A new rural residency program made possible through a grant from the Health Resources and Services Administration (HRSA) will address a growing shortage of primary care providers on Maryland’s Eastern Shore.
HRSA administrator George Sigounas, MS, PhD, announced the $750,000 grant award at a July 18 news conference at the University of Maryland School of Medicine's (UMSOM) Health Sciences Research Facility III, joined by University of Maryland, Baltimore (UMB) President Jay A. Perman, MD; UMSOM Dean E. Albert Reece, MD, PhD, MBA, executive vice president for medical affairs at UMB and the John Z. and Akiko K. Bowers Distinguished Professor; David Stewart, MD, associate professor and chair of the Department of Family and Community Medicine, and other University and state health officials.
The grant is part of a larger multi-year, $20 million initiative by HRSA to expand the physician workforce in rural areas by developing new, sustainable residency programs in family medicine, internal medicine, and psychiatry. Recipients of the awards include rural hospitals, community health centers, health centers operated by the Indian Health Service, Indian tribes, or tribal organizations, and schools of medicine.
“When I say that UMB takes care of Maryland, I do mean all of Maryland — those of us Marylanders who live in our cities, in our suburbs, and, yes, in our rural communities,” Perman said. He cited a recent news article about the looming primary care shortage, noting this past spring a record number of primary care residencies were offered to medical school graduates and yet the number of graduates who chose a primary care position reached an all-time low.
“This disconnect between supply and demand is exacerbated in rural America,” Perman said. “One in four people living in rural communities say they’ve had a recent incident in which they couldn’t get the health care they needed, and the second biggest reason for that, behind cost, was that it was too far, too difficult to get themselves to a doctor. That’s not how health care should work. In fact, that’s exactly how health care isn’t working in rural America.”
The goal of the UMSOM program is to develop a sustainable, accredited rural training track in Caroline, Dorchester, Kent, Queen Anne’s, and Talbot counties on Maryland’s Eastern Shore, and to ultimately expand the area’s rural primary care workforce. Residents in the rural track program will complete their first year of training in Baltimore and their final two years in medical practices and other clinical settings offered by these two health care organizations.
Residency programs like the one offered through the HRSA grant are important because they coax providers into rural communities, where they become part of the community while carrying out the hard but rewarding work of rural health care, Perman said.
Furthermore, once physicians have made the decision to stay and work in rural areas, there’s a ripple effect, he noted, as the physicians open up practices, hire staff, pay taxes, and dramatically boost the region’s economic output.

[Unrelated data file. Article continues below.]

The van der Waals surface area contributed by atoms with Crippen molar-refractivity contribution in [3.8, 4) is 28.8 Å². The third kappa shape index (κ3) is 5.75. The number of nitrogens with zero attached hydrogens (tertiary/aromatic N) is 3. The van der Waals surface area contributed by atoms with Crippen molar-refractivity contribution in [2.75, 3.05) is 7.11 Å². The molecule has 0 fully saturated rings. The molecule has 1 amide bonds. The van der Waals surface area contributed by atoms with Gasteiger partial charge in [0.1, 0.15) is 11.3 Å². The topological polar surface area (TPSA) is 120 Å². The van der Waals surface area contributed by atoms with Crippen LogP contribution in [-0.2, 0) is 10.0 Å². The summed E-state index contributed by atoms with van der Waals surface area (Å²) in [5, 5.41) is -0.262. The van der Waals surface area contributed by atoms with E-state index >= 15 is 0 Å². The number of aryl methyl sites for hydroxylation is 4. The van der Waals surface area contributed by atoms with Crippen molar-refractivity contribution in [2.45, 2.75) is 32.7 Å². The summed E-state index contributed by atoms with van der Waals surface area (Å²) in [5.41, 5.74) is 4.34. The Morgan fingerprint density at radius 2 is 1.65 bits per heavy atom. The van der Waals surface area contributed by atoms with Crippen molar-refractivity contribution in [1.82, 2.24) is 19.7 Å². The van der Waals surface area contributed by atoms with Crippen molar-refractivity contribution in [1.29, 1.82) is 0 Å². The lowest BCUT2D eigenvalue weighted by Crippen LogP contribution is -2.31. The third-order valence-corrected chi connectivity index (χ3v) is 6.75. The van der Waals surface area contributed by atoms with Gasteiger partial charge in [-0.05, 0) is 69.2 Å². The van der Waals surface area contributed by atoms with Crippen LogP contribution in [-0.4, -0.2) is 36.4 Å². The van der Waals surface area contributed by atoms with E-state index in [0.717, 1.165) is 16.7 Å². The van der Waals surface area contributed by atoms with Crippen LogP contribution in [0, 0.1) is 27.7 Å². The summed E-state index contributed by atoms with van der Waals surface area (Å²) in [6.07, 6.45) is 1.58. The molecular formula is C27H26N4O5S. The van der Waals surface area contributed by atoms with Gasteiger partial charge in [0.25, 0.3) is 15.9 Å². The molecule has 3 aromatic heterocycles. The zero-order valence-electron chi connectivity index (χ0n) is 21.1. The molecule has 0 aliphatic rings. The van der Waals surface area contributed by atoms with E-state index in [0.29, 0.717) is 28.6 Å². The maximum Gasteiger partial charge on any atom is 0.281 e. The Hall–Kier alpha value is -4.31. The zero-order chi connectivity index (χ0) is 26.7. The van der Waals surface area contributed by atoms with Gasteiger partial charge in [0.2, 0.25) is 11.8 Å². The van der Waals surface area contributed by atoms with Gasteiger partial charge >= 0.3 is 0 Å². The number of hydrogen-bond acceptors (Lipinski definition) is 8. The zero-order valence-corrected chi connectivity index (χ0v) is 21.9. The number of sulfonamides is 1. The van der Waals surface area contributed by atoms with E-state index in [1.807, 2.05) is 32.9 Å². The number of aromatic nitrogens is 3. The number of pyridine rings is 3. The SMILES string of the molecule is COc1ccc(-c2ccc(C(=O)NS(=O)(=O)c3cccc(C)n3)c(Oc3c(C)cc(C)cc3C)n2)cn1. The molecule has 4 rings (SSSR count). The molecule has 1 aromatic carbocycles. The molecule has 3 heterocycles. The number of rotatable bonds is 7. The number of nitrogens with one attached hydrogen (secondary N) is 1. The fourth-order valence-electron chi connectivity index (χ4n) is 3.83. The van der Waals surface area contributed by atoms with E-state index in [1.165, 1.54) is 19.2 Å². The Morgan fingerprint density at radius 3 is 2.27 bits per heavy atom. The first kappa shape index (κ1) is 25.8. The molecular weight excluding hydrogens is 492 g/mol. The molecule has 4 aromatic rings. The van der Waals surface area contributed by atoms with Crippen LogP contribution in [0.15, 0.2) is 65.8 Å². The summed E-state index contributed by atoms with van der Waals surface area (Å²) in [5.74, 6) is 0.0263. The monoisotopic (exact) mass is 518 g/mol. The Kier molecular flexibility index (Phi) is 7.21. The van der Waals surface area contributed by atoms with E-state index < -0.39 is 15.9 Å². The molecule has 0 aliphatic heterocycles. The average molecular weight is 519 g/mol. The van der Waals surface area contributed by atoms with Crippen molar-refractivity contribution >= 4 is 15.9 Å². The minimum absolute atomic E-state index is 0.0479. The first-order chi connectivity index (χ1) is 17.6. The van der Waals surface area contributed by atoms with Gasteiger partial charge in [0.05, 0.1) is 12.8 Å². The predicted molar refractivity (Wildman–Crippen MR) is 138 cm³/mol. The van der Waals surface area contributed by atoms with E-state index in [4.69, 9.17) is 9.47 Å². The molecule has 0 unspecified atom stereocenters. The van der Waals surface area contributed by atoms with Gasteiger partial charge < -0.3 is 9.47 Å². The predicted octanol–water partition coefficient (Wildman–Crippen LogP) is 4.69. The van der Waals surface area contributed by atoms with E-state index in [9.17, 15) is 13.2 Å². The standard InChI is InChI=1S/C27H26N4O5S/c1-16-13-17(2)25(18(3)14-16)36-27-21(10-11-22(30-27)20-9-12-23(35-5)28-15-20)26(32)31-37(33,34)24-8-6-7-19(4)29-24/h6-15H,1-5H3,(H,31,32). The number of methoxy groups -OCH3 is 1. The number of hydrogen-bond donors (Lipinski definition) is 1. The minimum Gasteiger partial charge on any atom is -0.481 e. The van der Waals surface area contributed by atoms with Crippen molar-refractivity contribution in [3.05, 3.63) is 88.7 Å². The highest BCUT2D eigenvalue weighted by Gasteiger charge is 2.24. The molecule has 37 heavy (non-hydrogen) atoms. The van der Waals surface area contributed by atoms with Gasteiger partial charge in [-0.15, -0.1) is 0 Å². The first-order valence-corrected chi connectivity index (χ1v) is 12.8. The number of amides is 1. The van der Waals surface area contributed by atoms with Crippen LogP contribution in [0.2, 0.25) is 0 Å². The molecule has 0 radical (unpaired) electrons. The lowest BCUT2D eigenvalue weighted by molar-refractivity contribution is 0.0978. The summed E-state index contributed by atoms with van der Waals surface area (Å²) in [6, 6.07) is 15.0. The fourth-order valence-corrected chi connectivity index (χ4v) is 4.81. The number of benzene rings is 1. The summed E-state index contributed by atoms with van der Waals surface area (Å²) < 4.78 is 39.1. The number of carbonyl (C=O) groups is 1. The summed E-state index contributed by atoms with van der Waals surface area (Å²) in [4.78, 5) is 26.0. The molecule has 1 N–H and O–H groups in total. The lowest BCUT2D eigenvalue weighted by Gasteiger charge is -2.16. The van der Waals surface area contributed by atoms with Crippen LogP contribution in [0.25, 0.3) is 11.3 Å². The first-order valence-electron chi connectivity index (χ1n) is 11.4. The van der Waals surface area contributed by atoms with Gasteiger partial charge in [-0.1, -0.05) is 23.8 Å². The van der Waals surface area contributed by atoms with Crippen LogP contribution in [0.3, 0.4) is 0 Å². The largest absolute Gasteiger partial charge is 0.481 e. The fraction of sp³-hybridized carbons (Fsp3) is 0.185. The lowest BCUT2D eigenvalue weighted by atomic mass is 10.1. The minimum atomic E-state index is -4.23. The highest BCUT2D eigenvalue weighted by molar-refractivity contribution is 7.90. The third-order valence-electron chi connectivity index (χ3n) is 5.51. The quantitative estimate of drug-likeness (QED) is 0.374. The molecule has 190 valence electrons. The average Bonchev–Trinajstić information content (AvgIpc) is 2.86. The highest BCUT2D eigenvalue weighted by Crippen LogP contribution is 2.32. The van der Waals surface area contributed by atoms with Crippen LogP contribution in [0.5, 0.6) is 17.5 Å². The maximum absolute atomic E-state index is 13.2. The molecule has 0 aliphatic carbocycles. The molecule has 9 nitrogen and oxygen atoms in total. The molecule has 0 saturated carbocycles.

“Rural physicians have an enormous impact, not only on the health of individuals but on the health of entire communities,” Perman said. “They are critical to rural vibrancy and sustainability.”
Reece noted that many rural communities across the country rely on temporary medical clinics operated by volunteers for receiving care for their health needs, Reece said.
“Our rural neighbors simply do not have access to the same resources and the same conveniences that many of us are so privileged to have,” he said.
UMSOM’s Department of Family and Community Medicine, through the state’s Area Health Education Center (AHEC), has been working on addressing the gaps in health care service providers in rural areas, Reece said.
In the 2017-18 academic year, the initiative placed 171 health professions students in rural and underserved locations for clinical training; 47 of UMSOM’s training sites are located in medically underserved communities; 35 training sites are located in rural areas; and the Maryland AHEC program employed 32 percent of its participants in medically underserved communities.
“We believe by expanding the physician workforce in underserved areas with the support of the grant from HRSA, we will have a greater opportunity to address the quality of life and well-being of families in these rural areas who may not have access to the advanced health care that they need,” Reece said.
Jason Ramirez, MD, assistant professor in the Department of Family and Community Medicine, serves as the principal investigator for the program.
“It’s very exciting as a medical educator to be involved in something like this,” he said. “We have a lot of work ahead of us. But I’m looking forward to getting it done and I’m looking forward to the challenges and opportunities that lie ahead as we develop this.”
The HRSA funding will be used to help recruit and train dedicated teaching faculty for the program, to recruit a diverse pool of primary care residency applications that reflect a demonstrable interest and dedication to the practice of rural health, and to develop and secure a clear and viable plan to sustain the rural residency program. Over time, the program will include 12 residents, Ramirez said.
Also speaking at the news conference, Frances B. Phillips, RN, deputy secretary, public health services for the Maryland Department of Health; Kenneth Kozel, MBA, FACHE, president and CEO of UM Shore Regional Health; and Sara Rich, MPA, president and CEO of Choptank Community Health, each of whom emphasized the need for primary care physicians in rural areas.
“We’ve got some serious gaps in access to health care on the Eastern Shore,” Phillips said. “The simple fact is that people with access to primary care do better. This rural residency program has the potential to reshape the future.”